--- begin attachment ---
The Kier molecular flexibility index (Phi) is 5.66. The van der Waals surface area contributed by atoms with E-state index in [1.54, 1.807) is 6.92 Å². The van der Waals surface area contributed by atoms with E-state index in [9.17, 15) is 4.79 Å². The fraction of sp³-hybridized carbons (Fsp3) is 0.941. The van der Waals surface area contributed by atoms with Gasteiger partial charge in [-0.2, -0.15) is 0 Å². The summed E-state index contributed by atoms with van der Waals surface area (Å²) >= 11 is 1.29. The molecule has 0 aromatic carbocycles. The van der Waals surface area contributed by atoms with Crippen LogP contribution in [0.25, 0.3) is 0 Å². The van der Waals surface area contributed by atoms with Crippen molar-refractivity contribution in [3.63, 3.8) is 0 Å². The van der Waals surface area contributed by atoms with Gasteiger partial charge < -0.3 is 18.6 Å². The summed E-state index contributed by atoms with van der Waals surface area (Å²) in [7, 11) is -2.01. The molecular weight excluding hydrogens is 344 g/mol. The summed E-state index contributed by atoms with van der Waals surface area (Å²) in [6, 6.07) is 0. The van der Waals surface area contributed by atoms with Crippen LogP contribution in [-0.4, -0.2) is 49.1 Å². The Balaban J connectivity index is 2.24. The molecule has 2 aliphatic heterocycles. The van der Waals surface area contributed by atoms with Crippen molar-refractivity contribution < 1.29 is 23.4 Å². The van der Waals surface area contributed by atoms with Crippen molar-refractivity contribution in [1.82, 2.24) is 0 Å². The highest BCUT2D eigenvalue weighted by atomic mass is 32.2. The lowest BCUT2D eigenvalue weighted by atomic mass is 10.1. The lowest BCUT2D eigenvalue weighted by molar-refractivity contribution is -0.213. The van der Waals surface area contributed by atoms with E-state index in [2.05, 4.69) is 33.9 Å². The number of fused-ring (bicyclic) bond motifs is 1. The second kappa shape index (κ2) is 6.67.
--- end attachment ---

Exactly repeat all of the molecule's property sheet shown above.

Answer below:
The Kier molecular flexibility index (Phi) is 5.66. The van der Waals surface area contributed by atoms with E-state index in [1.54, 1.807) is 6.92 Å². The van der Waals surface area contributed by atoms with E-state index in [9.17, 15) is 4.79 Å². The fraction of sp³-hybridized carbons (Fsp3) is 0.941. The van der Waals surface area contributed by atoms with Gasteiger partial charge in [-0.2, -0.15) is 0 Å². The summed E-state index contributed by atoms with van der Waals surface area (Å²) >= 11 is 1.29. The molecule has 0 aromatic carbocycles. The van der Waals surface area contributed by atoms with Crippen LogP contribution in [0.25, 0.3) is 0 Å². The van der Waals surface area contributed by atoms with Crippen molar-refractivity contribution in [3.63, 3.8) is 0 Å². The van der Waals surface area contributed by atoms with Gasteiger partial charge < -0.3 is 18.6 Å². The summed E-state index contributed by atoms with van der Waals surface area (Å²) in [7, 11) is -2.01. The molecular weight excluding hydrogens is 344 g/mol. The summed E-state index contributed by atoms with van der Waals surface area (Å²) in [6, 6.07) is 0. The van der Waals surface area contributed by atoms with Crippen LogP contribution in [-0.4, -0.2) is 49.1 Å². The Balaban J connectivity index is 2.24. The molecule has 2 aliphatic heterocycles. The van der Waals surface area contributed by atoms with Crippen molar-refractivity contribution < 1.29 is 23.4 Å². The van der Waals surface area contributed by atoms with Crippen molar-refractivity contribution in [1.82, 2.24) is 0 Å². The highest BCUT2D eigenvalue weighted by atomic mass is 32.2. The lowest BCUT2D eigenvalue weighted by atomic mass is 10.1. The lowest BCUT2D eigenvalue weighted by molar-refractivity contribution is -0.213. The van der Waals surface area contributed by atoms with E-state index in [2.05, 4.69) is 33.9 Å². The number of fused-ring (bicyclic) bond motifs is 1. The second kappa shape index (κ2) is 6.67.